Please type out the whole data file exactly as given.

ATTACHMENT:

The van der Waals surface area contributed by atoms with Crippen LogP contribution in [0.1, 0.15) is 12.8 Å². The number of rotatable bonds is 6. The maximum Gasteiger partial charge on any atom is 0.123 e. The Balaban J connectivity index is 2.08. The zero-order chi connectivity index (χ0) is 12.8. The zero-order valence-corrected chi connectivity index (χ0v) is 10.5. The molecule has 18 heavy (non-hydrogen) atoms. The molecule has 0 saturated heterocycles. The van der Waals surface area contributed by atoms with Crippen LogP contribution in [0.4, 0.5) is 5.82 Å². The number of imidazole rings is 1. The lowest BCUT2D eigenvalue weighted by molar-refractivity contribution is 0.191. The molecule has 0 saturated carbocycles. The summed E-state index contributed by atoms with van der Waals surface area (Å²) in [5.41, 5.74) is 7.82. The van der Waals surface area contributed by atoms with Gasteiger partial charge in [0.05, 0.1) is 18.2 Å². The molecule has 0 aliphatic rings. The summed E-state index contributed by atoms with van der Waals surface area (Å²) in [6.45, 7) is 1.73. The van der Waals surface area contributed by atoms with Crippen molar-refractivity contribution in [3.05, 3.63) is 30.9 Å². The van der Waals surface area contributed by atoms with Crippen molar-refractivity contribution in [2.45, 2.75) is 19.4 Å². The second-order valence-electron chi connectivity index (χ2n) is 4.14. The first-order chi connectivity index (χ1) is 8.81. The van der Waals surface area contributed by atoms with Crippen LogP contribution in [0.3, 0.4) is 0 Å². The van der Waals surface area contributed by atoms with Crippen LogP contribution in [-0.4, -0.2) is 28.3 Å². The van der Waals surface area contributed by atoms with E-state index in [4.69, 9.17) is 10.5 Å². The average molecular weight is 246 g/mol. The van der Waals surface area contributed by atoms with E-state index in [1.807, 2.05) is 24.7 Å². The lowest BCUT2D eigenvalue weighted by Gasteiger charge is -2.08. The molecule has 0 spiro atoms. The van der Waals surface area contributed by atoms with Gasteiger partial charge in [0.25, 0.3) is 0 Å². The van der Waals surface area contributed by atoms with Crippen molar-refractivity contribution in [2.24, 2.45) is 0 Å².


The van der Waals surface area contributed by atoms with Crippen LogP contribution in [0.1, 0.15) is 12.8 Å². The number of rotatable bonds is 6. The maximum Gasteiger partial charge on any atom is 0.123 e. The Balaban J connectivity index is 2.08. The zero-order chi connectivity index (χ0) is 12.8. The zero-order valence-corrected chi connectivity index (χ0v) is 10.5. The molecule has 18 heavy (non-hydrogen) atoms. The molecule has 0 saturated heterocycles. The van der Waals surface area contributed by atoms with Crippen LogP contribution in [0.4, 0.5) is 5.82 Å². The number of imidazole rings is 1. The lowest BCUT2D eigenvalue weighted by molar-refractivity contribution is 0.191. The molecule has 0 saturated carbocycles. The summed E-state index contributed by atoms with van der Waals surface area (Å²) in [5.41, 5.74) is 7.82. The van der Waals surface area contributed by atoms with Gasteiger partial charge in [0.05, 0.1) is 18.2 Å². The molecule has 0 aliphatic rings. The summed E-state index contributed by atoms with van der Waals surface area (Å²) in [6.45, 7) is 1.73. The van der Waals surface area contributed by atoms with Crippen molar-refractivity contribution in [3.05, 3.63) is 30.9 Å². The van der Waals surface area contributed by atoms with Crippen molar-refractivity contribution in [2.45, 2.75) is 19.4 Å². The second-order valence-electron chi connectivity index (χ2n) is 4.14. The first-order chi connectivity index (χ1) is 8.81. The van der Waals surface area contributed by atoms with Crippen LogP contribution in [0.3, 0.4) is 0 Å². The van der Waals surface area contributed by atoms with Crippen LogP contribution in [-0.4, -0.2) is 28.3 Å². The van der Waals surface area contributed by atoms with E-state index in [4.69, 9.17) is 10.5 Å². The average molecular weight is 246 g/mol. The van der Waals surface area contributed by atoms with E-state index in [1.807, 2.05) is 24.7 Å². The lowest BCUT2D eigenvalue weighted by Gasteiger charge is -2.08. The molecule has 0 spiro atoms. The van der Waals surface area contributed by atoms with Gasteiger partial charge in [0.25, 0.3) is 0 Å². The van der Waals surface area contributed by atoms with Crippen molar-refractivity contribution in [2.24, 2.45) is 0 Å².